The final texts for the Investment Firm’s Regime (both regulation and directive) are set to be agreed this Autumn and published later this year. The Investment Firm Regime (IFR) is set to come into force in Q2 of 2021 which, as many thought it would be delayed until after European Parliament resumed after the European elections is earlier than expected. There are still several places in the regulation where the national competent authorities (in our case the FCA) are given discretion about how they wish to apply the rules. This together with complication of Brexit means it is still difficult for UK firms to know with certainty how the new rules will affect them. Regardless of what happens in Europe, given how much involvement FCA have had in the proposals, they have said they will issue their consultative paper on how they intend implementing IFR in the Autumn.
The new rules establish a simplified prudential framework for non-banks and the new regulation should result in a more proportionate and risk-sensitive rules for investment firms. Under these proposals, the vast majority of investment firms in the EU would no longer be subject to rules that were originally designed for banks. At the same time, the largest and most systemic investment firms would be subject to the same regime as European banks.
Who is in scope?
The new rules bring in all firms with MIFID activities including firms not currently subject to EBA regulation such as exempt CAD and BIPRU firms.
We set out below notable changes to previous versions of the investment firm regime.
Firm classification changes
Firms are still divided into three classes but the names and some of the thresholds have changed.
- Systemic investment firms (previously called Class 1 firms) are firms which carry out certain bank-like activities (i.e. underwriting and dealing on own account) and have assets over €15 billion (threshold decreased from €30bn). These systemic firms remain subject to the Capital Requirements Regulation (CRR) and those with assets over €30bn will be supervised by European Central Bank (ECB).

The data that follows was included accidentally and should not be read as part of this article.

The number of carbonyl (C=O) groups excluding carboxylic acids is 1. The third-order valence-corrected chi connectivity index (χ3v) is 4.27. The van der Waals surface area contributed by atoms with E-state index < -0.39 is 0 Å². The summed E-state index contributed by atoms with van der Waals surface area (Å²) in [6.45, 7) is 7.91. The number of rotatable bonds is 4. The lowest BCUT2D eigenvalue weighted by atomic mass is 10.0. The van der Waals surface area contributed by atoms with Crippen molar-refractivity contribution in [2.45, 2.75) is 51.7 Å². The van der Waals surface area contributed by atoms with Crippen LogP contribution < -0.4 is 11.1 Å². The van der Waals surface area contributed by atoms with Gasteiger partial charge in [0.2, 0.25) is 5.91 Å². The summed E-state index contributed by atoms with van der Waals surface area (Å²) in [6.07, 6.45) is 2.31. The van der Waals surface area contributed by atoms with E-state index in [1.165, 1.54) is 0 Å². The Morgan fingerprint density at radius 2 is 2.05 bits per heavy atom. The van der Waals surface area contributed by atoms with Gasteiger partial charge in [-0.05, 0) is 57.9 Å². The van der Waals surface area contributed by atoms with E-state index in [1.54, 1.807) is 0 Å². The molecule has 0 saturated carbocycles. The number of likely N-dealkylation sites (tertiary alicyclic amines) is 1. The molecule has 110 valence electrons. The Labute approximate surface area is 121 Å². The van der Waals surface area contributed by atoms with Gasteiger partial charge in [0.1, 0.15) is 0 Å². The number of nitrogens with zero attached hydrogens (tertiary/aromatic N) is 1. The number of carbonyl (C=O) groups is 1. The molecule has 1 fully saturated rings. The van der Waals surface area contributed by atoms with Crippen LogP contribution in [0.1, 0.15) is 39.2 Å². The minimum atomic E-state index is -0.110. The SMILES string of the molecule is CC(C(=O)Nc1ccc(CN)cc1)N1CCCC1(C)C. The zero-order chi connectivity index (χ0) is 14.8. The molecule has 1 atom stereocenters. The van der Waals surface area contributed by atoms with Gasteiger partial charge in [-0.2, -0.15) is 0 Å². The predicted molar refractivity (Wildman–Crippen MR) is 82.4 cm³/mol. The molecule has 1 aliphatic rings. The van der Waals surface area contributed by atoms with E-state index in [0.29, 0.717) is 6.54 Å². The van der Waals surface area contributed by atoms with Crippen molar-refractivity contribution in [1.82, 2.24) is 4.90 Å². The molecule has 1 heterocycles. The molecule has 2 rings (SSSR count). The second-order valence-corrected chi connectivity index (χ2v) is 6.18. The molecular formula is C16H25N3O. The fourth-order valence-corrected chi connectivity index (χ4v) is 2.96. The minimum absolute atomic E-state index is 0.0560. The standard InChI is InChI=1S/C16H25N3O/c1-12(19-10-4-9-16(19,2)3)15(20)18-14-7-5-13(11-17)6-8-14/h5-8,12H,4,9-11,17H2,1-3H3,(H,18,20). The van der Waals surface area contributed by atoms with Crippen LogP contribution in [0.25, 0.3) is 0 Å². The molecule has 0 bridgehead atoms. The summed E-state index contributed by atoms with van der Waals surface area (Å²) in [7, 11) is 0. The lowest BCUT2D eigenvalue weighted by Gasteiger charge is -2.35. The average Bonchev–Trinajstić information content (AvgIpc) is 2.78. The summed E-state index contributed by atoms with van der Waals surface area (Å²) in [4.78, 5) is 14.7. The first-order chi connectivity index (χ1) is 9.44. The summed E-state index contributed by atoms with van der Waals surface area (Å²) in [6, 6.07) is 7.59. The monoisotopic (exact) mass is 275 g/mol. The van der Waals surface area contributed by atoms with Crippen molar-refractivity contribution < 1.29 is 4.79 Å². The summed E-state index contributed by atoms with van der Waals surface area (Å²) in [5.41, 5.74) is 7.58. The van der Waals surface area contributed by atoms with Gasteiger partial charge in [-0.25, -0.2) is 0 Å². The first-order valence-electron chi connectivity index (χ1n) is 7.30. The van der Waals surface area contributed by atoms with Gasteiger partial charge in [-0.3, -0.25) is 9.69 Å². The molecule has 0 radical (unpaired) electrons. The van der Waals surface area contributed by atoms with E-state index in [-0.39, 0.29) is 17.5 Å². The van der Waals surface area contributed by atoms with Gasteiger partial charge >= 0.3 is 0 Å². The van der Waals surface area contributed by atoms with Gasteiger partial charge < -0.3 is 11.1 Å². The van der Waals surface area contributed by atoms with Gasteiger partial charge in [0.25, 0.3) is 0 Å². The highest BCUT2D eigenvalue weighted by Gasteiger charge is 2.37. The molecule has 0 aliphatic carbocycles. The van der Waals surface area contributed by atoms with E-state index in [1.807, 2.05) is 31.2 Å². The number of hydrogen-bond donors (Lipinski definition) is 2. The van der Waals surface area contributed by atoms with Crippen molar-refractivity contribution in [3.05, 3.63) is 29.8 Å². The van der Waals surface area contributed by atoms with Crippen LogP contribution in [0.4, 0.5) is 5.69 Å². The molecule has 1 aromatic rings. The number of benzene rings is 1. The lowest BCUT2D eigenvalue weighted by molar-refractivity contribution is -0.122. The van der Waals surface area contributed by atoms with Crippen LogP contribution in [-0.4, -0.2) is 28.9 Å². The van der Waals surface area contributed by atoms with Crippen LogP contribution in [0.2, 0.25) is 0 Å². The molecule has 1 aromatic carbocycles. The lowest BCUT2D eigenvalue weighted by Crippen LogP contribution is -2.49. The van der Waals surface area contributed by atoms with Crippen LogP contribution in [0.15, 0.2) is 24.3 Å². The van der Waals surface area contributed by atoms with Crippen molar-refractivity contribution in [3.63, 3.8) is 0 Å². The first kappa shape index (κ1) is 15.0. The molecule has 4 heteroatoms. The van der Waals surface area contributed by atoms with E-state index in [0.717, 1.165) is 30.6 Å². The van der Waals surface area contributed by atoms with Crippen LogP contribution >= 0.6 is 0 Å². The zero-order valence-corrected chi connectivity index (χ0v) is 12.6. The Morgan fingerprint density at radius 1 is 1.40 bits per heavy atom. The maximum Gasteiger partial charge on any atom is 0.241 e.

- For larger non-systemic firms (previously called Class 2 firms), capital requirements will be the higher of a permanent minimum capital level, ¼ of fixed overheads or the sum of a set of risk factors (K-factors). Included in this category is any firm who either:
- Holds client money or safeguards client assets;
- Holds assets under management (AUM) (which includes assets under management and ongoing advice basis) over €1.2bn;
- Trades financial instruments;
- Has client orders over €100m per day for cash trades or €1bn per day for derivatives;
- Has a balance sheet of more than €100m including off balance sheet positions;
- Generates annual gross revenue from investment services and activities of more than €30m calculated as an average from the two-year period immediately preceding the financial year.
- Any firm that doesn’t meet these thresholds is a “small and non-interconnected firm” (old Class 3 firms). Minimum capital will be set as the higher of permanent minimum capital or a quarter of fixed overheads and will subject to a lighter-touch prudential regime. These firms wouldn’t be subject to the more onerous requirements on corporate governance or remuneration.
Although the new regulation is looking likely to be implemented in early 2021, firms still have five years where they can use transitional relief, so it may be a while before firms see the full impact of the new regime. Different types of firms have different transitional reliefs, which makes things quite complex:
- For firms not currently under CRR, capital is limited to two times initial capital
- For other firms, capital is limited to either two times their fixed overhead requirement (FOR) or two times the capital they currently have to calculate
Consolidated capital and group capital testing
The final version of IFR requires parent companies to hold enough consolidated capital at group level using similar rules to those in CRR.